This time it was different…
From the second I started my meditation, my mind was completely silent. The only thought that would pop up every 10–15 seconds was ‘Damn, is it really this silent right now??’.
Yet, at the same time, my mind was incredibly focused. During the day, I could direct my thoughts very consciously towards one topic that I wanted to do deep thinking for: my business.
Normally when I want to do deep thinking, I can have trouble keeping my mind focused on the topic or problem at hand. This time, however, it was a breeze. It was like I finally had my full mental resources available to think about this one topic, and that led to some great new insights…
Before starting my dopamine fast, I set the intention to use this day as a moment to think critically about my business. What was I doing well? What are the best next steps? What changes should I be making soon? That kind of stuff.
And finally, because my mind wasn’t busy with processing the past 16 Instagram posts or the latest funny cat video, I could use all of its power and direct it towards thinking deeply about my business. Throughout the day, ideas would pop up, new insights emerged and I was able to gain full clarity on what I was doing well and what my next steps should be.
It felt like my brain was operating in a higher gear. Almost as if I could use more of my brain power than I normally could (just like in the movie Limitless).
Of course, this is because my brain’s working memory had fewer data to process because of the limited amount of inputs it has been getting throughout my dopamine fast. Therefore, more was available for keeping my focus on thinking deeply about one topic.
On those days where I’m very busy or where I simply flood myself with Netflix, video games, and social media, my mind can get very busy. It feels like I have no control over my thoughts anymore. On those days, it’s not uncommon for me to experience stressful, negative and (lots of) random thoughts.
But during my dopamine fast, this was different. It finally felt like my thoughts were my own. There were fewer sources that could condition my thinking, and therefore my thoughts felt more in control, calmer, and more authentic. And that’s a pretty good feeling to have :)
Beforehand, I thought that not eating for 24 hours was going to be the hardest part of this entire challenge — but I was completely wrong. In fact, I hardly experienced the feeling of being hungry. Only about 5–6 times I experienced a wave of 30 seconds in which I experienced the feeling of hunger.
What was interesting to note, however, was that my brain craved the taste (and probably the dopamine hits) of food — especially sugary snacks and high transfat foods like hamburgers and pizza.
Even though I normally eat relatively healthy, I could clearly notice the difference in how my body didn’t need to process any food during my dopamine fast. Throughout the day, I had consistent levels of energy and my body felt very light. There was no crash in energy and no sluggish feeling, which does happen every now and then on my ‘normal’ days.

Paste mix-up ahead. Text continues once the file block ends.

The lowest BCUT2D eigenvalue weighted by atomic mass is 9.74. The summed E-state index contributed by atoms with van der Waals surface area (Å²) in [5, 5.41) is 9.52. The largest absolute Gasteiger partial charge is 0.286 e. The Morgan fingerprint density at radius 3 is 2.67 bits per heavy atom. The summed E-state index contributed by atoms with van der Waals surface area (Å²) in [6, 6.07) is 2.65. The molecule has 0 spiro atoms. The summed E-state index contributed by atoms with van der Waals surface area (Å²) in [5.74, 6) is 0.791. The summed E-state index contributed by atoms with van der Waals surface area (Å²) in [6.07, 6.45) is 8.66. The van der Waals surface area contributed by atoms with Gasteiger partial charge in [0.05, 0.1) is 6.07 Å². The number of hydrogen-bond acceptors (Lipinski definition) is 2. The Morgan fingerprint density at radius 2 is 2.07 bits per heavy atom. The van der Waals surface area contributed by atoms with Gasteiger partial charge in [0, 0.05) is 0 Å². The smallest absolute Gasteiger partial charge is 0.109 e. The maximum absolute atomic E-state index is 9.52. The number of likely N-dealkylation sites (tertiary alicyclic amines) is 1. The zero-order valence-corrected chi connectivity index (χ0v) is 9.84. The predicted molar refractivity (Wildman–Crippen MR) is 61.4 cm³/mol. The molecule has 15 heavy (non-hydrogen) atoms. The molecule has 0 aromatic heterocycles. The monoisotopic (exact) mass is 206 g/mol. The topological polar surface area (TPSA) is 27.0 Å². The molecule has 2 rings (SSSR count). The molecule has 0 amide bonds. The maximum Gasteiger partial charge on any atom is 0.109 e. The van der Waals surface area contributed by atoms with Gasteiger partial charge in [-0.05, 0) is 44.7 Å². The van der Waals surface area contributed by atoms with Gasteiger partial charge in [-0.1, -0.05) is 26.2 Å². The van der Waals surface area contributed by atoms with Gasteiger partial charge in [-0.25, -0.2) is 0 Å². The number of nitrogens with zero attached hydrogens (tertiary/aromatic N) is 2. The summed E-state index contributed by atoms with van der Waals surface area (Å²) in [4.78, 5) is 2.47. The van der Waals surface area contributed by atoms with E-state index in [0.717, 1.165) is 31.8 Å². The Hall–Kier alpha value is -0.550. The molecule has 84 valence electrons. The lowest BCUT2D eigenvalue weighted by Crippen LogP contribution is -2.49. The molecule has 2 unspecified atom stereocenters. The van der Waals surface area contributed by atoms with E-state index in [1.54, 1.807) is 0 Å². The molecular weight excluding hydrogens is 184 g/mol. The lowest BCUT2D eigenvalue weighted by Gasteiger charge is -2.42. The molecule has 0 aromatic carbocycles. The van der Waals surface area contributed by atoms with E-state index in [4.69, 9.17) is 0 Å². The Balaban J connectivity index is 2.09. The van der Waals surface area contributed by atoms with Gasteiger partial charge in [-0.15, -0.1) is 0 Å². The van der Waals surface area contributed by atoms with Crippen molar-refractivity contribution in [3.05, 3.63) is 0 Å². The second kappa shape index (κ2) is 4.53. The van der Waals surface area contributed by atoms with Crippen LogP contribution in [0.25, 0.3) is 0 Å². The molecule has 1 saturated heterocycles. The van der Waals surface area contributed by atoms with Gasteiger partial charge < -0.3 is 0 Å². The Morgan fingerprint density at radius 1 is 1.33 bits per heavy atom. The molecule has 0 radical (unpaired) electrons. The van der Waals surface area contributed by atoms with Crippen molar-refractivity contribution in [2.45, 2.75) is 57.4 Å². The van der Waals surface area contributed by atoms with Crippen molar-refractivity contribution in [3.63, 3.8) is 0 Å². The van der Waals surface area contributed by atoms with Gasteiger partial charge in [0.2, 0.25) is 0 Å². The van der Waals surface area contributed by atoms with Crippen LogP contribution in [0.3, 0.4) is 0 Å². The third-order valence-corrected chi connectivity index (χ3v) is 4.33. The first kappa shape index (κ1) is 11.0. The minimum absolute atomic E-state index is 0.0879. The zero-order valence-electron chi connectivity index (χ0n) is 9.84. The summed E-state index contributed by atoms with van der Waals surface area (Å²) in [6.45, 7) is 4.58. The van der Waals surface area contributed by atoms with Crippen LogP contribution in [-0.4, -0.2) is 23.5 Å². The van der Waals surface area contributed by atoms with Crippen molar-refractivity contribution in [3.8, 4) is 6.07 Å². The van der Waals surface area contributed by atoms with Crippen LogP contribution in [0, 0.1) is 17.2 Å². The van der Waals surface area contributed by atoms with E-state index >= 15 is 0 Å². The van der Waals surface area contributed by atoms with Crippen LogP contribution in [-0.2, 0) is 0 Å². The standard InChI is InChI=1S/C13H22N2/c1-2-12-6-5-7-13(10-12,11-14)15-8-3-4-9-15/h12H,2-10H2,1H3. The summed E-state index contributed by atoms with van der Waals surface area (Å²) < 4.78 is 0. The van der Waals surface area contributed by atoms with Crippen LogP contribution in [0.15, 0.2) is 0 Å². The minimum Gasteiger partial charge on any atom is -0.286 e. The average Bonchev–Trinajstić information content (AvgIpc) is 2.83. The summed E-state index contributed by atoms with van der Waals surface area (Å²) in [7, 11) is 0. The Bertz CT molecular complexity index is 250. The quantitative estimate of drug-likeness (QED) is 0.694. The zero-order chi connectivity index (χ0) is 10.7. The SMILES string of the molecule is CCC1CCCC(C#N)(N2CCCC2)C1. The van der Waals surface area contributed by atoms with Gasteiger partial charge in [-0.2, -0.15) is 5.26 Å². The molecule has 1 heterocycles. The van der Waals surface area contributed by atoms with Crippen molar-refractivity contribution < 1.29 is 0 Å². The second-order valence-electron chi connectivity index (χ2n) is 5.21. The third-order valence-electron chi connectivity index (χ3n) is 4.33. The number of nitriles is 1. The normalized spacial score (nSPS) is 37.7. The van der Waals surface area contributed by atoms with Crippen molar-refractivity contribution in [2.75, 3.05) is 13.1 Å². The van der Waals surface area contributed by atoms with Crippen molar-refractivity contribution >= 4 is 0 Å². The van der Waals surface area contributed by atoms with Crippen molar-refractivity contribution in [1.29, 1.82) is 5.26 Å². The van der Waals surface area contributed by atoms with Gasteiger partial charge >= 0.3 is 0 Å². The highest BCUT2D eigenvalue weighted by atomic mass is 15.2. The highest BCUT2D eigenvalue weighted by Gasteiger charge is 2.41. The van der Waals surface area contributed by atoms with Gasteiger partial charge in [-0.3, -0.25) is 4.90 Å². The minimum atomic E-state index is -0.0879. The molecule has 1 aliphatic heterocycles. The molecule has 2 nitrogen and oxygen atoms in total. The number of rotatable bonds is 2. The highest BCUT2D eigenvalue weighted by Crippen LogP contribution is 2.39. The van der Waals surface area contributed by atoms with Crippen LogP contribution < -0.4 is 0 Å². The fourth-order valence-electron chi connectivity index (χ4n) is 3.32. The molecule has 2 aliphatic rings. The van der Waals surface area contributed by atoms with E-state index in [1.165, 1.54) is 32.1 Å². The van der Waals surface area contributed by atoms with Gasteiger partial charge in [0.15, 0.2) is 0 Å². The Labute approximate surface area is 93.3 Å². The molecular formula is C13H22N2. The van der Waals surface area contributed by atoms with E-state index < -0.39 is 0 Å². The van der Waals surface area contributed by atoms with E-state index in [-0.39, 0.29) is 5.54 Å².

One of the insights I got during my dopamine fast was that we are wasting so much time. Nearly all of us. No matter how good we already think we’re doing. This is what I wrote in my journal during my dopamine fast:
“We have so much time in a day to do amazing things and make real progress. If only we didn’t numb, distract, and choke ourselves by the weapons of mass distractions. We are addicted to fake pleasures that take our focus away from the things we really desire.”
All the time we waste away on social media, watching Netflix or playing video games is insane. And don’t get me wrong here, I definitely think there is a time and place for doing these type of activities — but not for hours and hours a day.
Try to trade one hour of entertainment for one hour of reading, following courses, creating new things, or simply reflecting on your life and goals. Start with just one hour per day. That alone has the power to massively change your life over the course of a year.
As I’ve written in my journal during my dopamine fast:
“What this dopamine fast does is give you the necessary space to reflect, plan, strategize and think deeply. It creates clarity and should be done by anyone who is unhappy, overwhelmed, stressed or stuck in life. Heck, it should be done by anyone just to see what comes up! This day will shine a light on your next steps and the things that are off in your life”.
This is the exact reason why I’d recommend the 24-hour dopamine fast to anyone. Feel free to adjust some of the rules if they intimidate you. Maybe trade the ‘no eating’ rule for ‘eating strictly organic foods’ to make it more accessible for you. Nevertheless, I highly encourage you to try it for yourself and see what you come up with.
Let me know in the comments if you plan on doing a dopamine fast yourself (and if you already did, let me know how it went!).
To Your Personal Growth,
Founder Personal Growth Lab